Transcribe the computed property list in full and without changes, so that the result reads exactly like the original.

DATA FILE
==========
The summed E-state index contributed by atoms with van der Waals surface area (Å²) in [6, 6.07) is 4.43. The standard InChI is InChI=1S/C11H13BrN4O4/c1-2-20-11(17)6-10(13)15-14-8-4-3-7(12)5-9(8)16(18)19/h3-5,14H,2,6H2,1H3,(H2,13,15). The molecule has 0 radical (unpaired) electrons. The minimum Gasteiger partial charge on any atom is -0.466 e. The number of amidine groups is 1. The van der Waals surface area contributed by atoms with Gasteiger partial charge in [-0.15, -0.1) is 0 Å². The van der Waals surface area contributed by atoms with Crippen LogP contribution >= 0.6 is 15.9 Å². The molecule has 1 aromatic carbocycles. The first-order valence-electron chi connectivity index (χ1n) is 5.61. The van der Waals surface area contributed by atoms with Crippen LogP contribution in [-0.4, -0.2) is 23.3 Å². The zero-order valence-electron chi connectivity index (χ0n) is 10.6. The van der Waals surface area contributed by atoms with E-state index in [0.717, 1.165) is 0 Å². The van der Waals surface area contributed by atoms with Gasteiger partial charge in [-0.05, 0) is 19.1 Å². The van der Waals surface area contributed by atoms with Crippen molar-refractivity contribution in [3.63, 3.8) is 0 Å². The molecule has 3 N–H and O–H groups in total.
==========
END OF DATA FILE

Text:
The summed E-state index contributed by atoms with van der Waals surface area (Å²) in [6, 6.07) is 4.43. The standard InChI is InChI=1S/C11H13BrN4O4/c1-2-20-11(17)6-10(13)15-14-8-4-3-7(12)5-9(8)16(18)19/h3-5,14H,2,6H2,1H3,(H2,13,15). The molecule has 0 radical (unpaired) electrons. The minimum Gasteiger partial charge on any atom is -0.466 e. The number of amidine groups is 1. The van der Waals surface area contributed by atoms with Gasteiger partial charge in [-0.15, -0.1) is 0 Å². The van der Waals surface area contributed by atoms with Crippen LogP contribution >= 0.6 is 15.9 Å². The molecule has 1 aromatic carbocycles. The first-order valence-electron chi connectivity index (χ1n) is 5.61. The van der Waals surface area contributed by atoms with Crippen LogP contribution in [-0.4, -0.2) is 23.3 Å². The zero-order valence-electron chi connectivity index (χ0n) is 10.6. The van der Waals surface area contributed by atoms with E-state index in [0.717, 1.165) is 0 Å². The van der Waals surface area contributed by atoms with Gasteiger partial charge in [-0.05, 0) is 19.1 Å². The van der Waals surface area contributed by atoms with Crippen molar-refractivity contribution in [3.63, 3.8) is 0 Å². The molecule has 3 N–H and O–H groups in total.